- The Washington Times - Thursday, May 3, 2007

“Anti-Europeanism” is one thing. Concern for the future of Europe is quite another. This week, our friends at the venerable British magazine the Economist confused the two.

It’s not anti-European, nor is it alarmism, to worry about radicalism in Europe’s Muslim populations. It’s not anti-European to ask whether Shariah will take hold there. Nor is it anti-European to wonder whether our European cousins are flinching in the face of intimidation like the Danish cartoon controversy or the Madrid train bombings. Indeed, it would be anti-European not to worry about such things.

We understand that “anti-Europeanism” is real. There are elements on the American right convinced that there exists some unstoppable European tendency of political and cultural debilitation, just as elements in Europe are convinced of America’s inherent war-mongering and degeneration. We ask our European friends to endure “Freedom fries” and “cheese-eating surrender monkeys” as readily as we endure anti-American charges of “cabals,” neocon or capitalist or what have you, as the echo-chamber nonsense that it is.

Only the willfully blind fail to see the problem of radicalism among Western Europe’s rapidly growing Muslim populations. Those growing numbers, still small compared to the whole, harbor an unknown but burgeoning number of virulent, anti-Western radicals who, in many cases, are supported implicitly or explicitly by their nonviolent coreligionists. Meanwhile, the rest of society greys and shrinks amid troublingly low birth rates. Westerners who dismiss this observation as bigotry simply aren’t up on the numbers.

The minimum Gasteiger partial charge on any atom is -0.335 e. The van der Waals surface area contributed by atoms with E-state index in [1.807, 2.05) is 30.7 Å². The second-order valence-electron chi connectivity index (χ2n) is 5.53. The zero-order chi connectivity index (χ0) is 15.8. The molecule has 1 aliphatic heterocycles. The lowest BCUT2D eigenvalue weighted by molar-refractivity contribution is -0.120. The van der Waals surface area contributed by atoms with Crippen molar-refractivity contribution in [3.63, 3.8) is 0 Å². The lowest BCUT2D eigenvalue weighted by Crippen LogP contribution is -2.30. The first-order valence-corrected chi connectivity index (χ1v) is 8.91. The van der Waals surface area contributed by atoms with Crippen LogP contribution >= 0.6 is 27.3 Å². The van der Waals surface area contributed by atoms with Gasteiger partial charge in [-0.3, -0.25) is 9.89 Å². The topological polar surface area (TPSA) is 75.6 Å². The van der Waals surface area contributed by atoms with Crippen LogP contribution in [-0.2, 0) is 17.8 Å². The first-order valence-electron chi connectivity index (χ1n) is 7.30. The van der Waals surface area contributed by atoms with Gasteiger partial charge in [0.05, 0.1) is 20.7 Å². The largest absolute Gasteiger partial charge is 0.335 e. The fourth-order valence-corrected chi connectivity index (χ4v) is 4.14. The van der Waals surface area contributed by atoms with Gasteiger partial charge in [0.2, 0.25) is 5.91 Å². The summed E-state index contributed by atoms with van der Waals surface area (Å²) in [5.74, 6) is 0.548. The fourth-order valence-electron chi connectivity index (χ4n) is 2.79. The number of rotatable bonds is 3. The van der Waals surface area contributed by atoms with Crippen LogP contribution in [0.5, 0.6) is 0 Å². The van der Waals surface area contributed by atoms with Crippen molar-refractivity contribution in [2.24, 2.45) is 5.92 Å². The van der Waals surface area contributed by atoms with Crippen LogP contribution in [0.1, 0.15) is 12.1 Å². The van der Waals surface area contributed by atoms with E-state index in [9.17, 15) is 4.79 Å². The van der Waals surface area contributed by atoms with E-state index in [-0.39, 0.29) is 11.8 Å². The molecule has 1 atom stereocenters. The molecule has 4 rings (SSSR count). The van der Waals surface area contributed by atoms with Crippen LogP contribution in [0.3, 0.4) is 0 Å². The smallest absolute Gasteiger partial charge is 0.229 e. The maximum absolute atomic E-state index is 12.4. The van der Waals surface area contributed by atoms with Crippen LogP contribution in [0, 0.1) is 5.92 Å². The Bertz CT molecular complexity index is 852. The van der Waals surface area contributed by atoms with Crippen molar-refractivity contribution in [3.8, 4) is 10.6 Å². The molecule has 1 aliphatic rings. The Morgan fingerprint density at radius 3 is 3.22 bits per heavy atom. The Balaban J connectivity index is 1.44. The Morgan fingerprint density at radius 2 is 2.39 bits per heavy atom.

More than a few British Muslims have told pollsters that they approve of the 7/7 subway attacks in the United Kingdom in 2005. The notion that only Allah may create law — not civilian authorities, not democracies — is widespread. Some projections figure upon Muslim majorities in Amsterdam and Rotterdam by 2015. Every demographer foresees rapid population growth of Muslim minorities in Britain, France and elsewhere. With good reason are U.S. security experts worried that the radicalism common to swaths of Muslims in Western Europe makes for a volatile future, given the openness of U.S. commerce and migration with the region. Some believe that Western European radicals are our single greatest vulnerability.

The real “anti-Europeanism” is found among the radicals who mean to throw out Europe’s laws and social customs to make way for a kind of Eurabia. Cue charges of alarmism at Eurabia, but the trends point in that direction, and we would be poor friends to Europe were we to ignore it.

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